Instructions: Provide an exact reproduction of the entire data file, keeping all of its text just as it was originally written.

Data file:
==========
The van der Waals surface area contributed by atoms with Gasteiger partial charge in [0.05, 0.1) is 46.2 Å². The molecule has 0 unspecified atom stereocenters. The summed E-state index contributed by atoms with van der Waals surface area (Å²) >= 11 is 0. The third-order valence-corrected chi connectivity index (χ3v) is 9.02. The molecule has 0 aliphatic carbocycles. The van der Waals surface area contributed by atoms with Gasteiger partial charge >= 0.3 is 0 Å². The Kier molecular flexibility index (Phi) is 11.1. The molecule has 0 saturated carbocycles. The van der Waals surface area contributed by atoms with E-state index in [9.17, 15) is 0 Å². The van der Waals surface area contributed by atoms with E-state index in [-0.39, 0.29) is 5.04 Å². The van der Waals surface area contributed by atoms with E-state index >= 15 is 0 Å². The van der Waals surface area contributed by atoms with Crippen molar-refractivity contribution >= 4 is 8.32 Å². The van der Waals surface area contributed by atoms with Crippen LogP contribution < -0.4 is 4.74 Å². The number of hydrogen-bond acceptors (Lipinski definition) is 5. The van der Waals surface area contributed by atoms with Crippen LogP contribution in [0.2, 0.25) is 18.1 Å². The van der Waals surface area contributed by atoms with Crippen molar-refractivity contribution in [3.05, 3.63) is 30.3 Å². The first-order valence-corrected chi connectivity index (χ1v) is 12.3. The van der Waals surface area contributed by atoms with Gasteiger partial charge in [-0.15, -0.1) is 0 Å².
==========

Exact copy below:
The van der Waals surface area contributed by atoms with Gasteiger partial charge in [0.05, 0.1) is 46.2 Å². The molecule has 0 unspecified atom stereocenters. The summed E-state index contributed by atoms with van der Waals surface area (Å²) >= 11 is 0. The third-order valence-corrected chi connectivity index (χ3v) is 9.02. The molecule has 0 aliphatic carbocycles. The van der Waals surface area contributed by atoms with Gasteiger partial charge >= 0.3 is 0 Å². The Kier molecular flexibility index (Phi) is 11.1. The molecule has 0 saturated carbocycles. The van der Waals surface area contributed by atoms with E-state index in [9.17, 15) is 0 Å². The van der Waals surface area contributed by atoms with E-state index in [-0.39, 0.29) is 5.04 Å². The van der Waals surface area contributed by atoms with E-state index >= 15 is 0 Å². The van der Waals surface area contributed by atoms with Crippen molar-refractivity contribution >= 4 is 8.32 Å². The van der Waals surface area contributed by atoms with Crippen LogP contribution < -0.4 is 4.74 Å². The number of hydrogen-bond acceptors (Lipinski definition) is 5. The van der Waals surface area contributed by atoms with Crippen LogP contribution in [0.2, 0.25) is 18.1 Å². The van der Waals surface area contributed by atoms with Crippen molar-refractivity contribution in [3.05, 3.63) is 30.3 Å². The first-order valence-corrected chi connectivity index (χ1v) is 12.3. The van der Waals surface area contributed by atoms with Gasteiger partial charge in [-0.15, -0.1) is 0 Å².